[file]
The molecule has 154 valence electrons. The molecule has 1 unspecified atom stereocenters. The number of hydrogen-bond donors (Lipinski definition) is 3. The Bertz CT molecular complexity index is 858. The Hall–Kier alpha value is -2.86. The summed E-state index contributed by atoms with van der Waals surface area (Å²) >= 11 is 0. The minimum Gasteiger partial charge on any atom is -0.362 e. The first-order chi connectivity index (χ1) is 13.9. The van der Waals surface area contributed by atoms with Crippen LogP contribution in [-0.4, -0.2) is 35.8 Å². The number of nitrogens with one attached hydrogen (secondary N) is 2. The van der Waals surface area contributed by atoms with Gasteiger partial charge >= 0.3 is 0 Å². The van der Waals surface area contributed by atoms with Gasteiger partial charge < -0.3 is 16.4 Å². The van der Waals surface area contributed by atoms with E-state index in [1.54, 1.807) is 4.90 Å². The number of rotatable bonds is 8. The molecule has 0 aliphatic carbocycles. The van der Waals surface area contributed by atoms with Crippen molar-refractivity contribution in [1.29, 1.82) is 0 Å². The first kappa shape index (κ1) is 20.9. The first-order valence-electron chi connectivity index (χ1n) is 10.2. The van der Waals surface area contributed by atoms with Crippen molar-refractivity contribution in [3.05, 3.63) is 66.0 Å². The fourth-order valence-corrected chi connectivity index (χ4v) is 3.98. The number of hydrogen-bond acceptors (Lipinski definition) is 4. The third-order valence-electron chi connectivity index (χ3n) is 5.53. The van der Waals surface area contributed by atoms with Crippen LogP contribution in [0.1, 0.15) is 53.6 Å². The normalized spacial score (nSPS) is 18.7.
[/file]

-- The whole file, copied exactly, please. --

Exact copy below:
The molecule has 154 valence electrons. The molecule has 1 unspecified atom stereocenters. The number of hydrogen-bond donors (Lipinski definition) is 3. The Bertz CT molecular complexity index is 858. The Hall–Kier alpha value is -2.86. The summed E-state index contributed by atoms with van der Waals surface area (Å²) >= 11 is 0. The minimum Gasteiger partial charge on any atom is -0.362 e. The first-order chi connectivity index (χ1) is 13.9. The van der Waals surface area contributed by atoms with Crippen LogP contribution in [-0.4, -0.2) is 35.8 Å². The number of nitrogens with one attached hydrogen (secondary N) is 2. The van der Waals surface area contributed by atoms with Gasteiger partial charge >= 0.3 is 0 Å². The van der Waals surface area contributed by atoms with Gasteiger partial charge < -0.3 is 16.4 Å². The van der Waals surface area contributed by atoms with E-state index in [1.54, 1.807) is 4.90 Å². The number of rotatable bonds is 8. The molecule has 0 aliphatic carbocycles. The van der Waals surface area contributed by atoms with Crippen molar-refractivity contribution in [1.29, 1.82) is 0 Å². The first kappa shape index (κ1) is 20.9. The first-order valence-electron chi connectivity index (χ1n) is 10.2. The van der Waals surface area contributed by atoms with Crippen molar-refractivity contribution in [3.05, 3.63) is 66.0 Å². The fourth-order valence-corrected chi connectivity index (χ4v) is 3.98. The number of hydrogen-bond acceptors (Lipinski definition) is 4. The third-order valence-electron chi connectivity index (χ3n) is 5.53. The van der Waals surface area contributed by atoms with Crippen LogP contribution in [0.1, 0.15) is 53.6 Å². The normalized spacial score (nSPS) is 18.7.